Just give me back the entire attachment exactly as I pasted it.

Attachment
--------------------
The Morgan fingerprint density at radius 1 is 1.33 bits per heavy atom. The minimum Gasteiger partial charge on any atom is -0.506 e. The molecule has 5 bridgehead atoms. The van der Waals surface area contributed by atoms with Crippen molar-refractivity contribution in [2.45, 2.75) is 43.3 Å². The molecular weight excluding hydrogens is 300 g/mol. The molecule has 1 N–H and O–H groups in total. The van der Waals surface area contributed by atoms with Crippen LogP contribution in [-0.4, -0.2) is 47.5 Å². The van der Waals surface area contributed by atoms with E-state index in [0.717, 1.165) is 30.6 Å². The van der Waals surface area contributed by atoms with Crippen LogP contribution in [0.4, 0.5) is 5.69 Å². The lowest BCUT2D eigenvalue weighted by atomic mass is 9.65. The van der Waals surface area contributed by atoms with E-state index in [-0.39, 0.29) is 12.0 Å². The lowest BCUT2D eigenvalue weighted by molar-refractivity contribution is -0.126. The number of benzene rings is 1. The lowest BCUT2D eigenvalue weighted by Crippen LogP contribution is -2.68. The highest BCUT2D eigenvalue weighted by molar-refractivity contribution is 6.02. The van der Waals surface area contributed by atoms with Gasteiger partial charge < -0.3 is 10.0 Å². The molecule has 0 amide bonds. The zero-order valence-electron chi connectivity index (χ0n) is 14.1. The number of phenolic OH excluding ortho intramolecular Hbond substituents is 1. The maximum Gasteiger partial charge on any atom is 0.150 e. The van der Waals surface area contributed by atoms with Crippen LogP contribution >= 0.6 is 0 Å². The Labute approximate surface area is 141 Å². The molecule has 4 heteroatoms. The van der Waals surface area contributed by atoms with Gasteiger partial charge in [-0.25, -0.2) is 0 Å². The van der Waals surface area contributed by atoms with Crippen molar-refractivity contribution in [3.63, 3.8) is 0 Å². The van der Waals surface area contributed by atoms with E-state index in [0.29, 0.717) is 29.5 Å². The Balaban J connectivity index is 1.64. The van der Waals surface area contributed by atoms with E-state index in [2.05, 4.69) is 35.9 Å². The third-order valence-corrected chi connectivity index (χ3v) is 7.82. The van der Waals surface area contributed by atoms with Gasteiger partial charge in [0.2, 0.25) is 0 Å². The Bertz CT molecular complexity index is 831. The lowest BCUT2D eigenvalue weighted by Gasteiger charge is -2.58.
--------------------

The Morgan fingerprint density at radius 1 is 1.33 bits per heavy atom. The minimum Gasteiger partial charge on any atom is -0.506 e. The molecule has 5 bridgehead atoms. The van der Waals surface area contributed by atoms with Crippen molar-refractivity contribution in [2.45, 2.75) is 43.3 Å². The molecular weight excluding hydrogens is 300 g/mol. The molecule has 1 N–H and O–H groups in total. The van der Waals surface area contributed by atoms with Crippen LogP contribution in [-0.4, -0.2) is 47.5 Å². The van der Waals surface area contributed by atoms with E-state index in [0.717, 1.165) is 30.6 Å². The van der Waals surface area contributed by atoms with Crippen LogP contribution in [0.4, 0.5) is 5.69 Å². The lowest BCUT2D eigenvalue weighted by atomic mass is 9.65. The van der Waals surface area contributed by atoms with E-state index in [-0.39, 0.29) is 12.0 Å². The lowest BCUT2D eigenvalue weighted by molar-refractivity contribution is -0.126. The number of benzene rings is 1. The lowest BCUT2D eigenvalue weighted by Crippen LogP contribution is -2.68. The highest BCUT2D eigenvalue weighted by molar-refractivity contribution is 6.02. The van der Waals surface area contributed by atoms with Gasteiger partial charge < -0.3 is 10.0 Å². The molecule has 0 amide bonds. The zero-order valence-electron chi connectivity index (χ0n) is 14.1. The number of phenolic OH excluding ortho intramolecular Hbond substituents is 1. The maximum Gasteiger partial charge on any atom is 0.150 e. The van der Waals surface area contributed by atoms with Crippen LogP contribution >= 0.6 is 0 Å². The Labute approximate surface area is 141 Å². The molecule has 4 heteroatoms. The van der Waals surface area contributed by atoms with Gasteiger partial charge in [-0.25, -0.2) is 0 Å². The van der Waals surface area contributed by atoms with Crippen molar-refractivity contribution in [3.63, 3.8) is 0 Å². The van der Waals surface area contributed by atoms with E-state index in [0.29, 0.717) is 29.5 Å². The Balaban J connectivity index is 1.64. The van der Waals surface area contributed by atoms with E-state index in [2.05, 4.69) is 35.9 Å². The third-order valence-corrected chi connectivity index (χ3v) is 7.82. The van der Waals surface area contributed by atoms with Gasteiger partial charge in [0.2, 0.25) is 0 Å². The Bertz CT molecular complexity index is 831. The lowest BCUT2D eigenvalue weighted by Gasteiger charge is -2.58.